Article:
Claude Nunney (1892-1918)
Claude Nunney was born in Hastings in 1892 and spent his early years at 42 Bexhill Road prior to leaving Hastings with the British Home Children following the death of his mother and a spell as a ward of the Catholic Church for a new life in Canada.
He served with the Canadian Expeditionary Force (C.E.F) during WW1, becoming one of the first to enrol with the 38th Canadian Expeditionary Force. Before earning his Victoria Cross, Private Claude Nunney had already received the Distinguished Conduct Medal and the Military Medal during 1917. Private Nunney was awarded the Victoria Cross posthumously for the dash and steadfast example he demonstrated on 1 and 2 September 1918 during the fighting at the Drocourt-Quéant Line in France.
Action leading to award of Victoria Cross
On 1 September, near Vis-en-Artois, the positions that had recently been captured by the Canadians were subjected to a heavy enemy artillery barrage and a counterattack. On his own initiative, Nunney left his company’s main line and went forward through the barrage to its outpost line. Here he went from position to position giving encouragement to his comrades. The next day, Private Nunney’s conduct helped to inspire his company to carry its objective. Having sustained severe wounds to his face and neck on that day, Nunney died on 18 September 1918, and is buried in Aubigny en Artois Cemetery.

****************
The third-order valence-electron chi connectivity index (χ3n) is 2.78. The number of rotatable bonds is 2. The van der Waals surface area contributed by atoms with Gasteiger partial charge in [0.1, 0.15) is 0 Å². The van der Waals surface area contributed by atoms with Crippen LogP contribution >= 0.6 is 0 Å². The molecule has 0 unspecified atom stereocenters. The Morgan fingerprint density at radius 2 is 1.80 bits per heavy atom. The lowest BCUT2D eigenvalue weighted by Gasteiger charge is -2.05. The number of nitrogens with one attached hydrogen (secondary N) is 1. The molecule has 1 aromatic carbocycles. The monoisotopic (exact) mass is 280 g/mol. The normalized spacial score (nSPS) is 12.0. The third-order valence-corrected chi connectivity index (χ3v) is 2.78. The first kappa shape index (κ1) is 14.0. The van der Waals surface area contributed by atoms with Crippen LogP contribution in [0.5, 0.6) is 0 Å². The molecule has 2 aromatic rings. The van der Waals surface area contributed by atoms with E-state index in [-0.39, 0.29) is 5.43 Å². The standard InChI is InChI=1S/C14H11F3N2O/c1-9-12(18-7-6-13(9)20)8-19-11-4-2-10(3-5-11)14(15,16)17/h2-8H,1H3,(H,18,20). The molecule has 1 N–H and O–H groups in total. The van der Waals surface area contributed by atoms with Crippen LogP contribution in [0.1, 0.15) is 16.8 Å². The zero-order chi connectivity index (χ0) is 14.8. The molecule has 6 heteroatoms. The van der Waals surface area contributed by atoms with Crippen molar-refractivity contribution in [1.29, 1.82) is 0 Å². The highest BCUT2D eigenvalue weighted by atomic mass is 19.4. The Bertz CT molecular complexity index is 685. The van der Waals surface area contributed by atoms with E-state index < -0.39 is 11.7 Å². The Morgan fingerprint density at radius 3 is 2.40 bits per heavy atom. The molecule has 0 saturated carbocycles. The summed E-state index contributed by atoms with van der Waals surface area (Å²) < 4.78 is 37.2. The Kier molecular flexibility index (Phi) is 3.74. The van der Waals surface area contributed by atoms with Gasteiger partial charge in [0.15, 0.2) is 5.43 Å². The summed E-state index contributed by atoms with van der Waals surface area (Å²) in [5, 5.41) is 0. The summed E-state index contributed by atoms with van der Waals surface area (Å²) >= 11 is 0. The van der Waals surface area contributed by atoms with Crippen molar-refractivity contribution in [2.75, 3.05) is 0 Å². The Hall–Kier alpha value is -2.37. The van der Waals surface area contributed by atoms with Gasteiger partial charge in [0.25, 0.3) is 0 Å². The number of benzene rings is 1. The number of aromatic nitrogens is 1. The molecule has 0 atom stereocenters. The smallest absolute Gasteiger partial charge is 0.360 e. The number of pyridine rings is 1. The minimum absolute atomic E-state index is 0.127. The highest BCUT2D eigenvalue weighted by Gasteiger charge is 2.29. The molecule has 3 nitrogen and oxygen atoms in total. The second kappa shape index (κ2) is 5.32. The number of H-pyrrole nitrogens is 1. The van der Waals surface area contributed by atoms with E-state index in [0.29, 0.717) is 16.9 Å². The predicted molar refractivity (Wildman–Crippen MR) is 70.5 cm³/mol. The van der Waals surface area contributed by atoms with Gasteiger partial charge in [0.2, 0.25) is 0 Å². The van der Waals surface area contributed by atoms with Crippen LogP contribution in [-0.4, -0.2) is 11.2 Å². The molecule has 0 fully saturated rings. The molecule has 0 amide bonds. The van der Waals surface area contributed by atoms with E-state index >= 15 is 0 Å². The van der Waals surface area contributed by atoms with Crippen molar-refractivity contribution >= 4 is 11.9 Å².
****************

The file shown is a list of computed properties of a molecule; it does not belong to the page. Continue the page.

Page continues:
On the 2nd of September, 2018, a Victoria Cross paving stone at the War Memorial in Alexandra Park was unveiled by the Lord Lieutenant of East Sussex in a ceremony organised to coincide with the one hundredth anniversary of Claude's exhibition of courage. A further memorial to Claude was erected in the Vis-en-Artois town square in 2018, and a permanent museum entered the planning phase in 2020, dedicated to "Canada's Highways of Heroes" as of 2020.
The 544 (Lancaster) Branch of the Royal Canadian Legion is also named in his honour, a memorial to Claude Nunney being located at the ‘four corners’ in North Lancaster, Ontario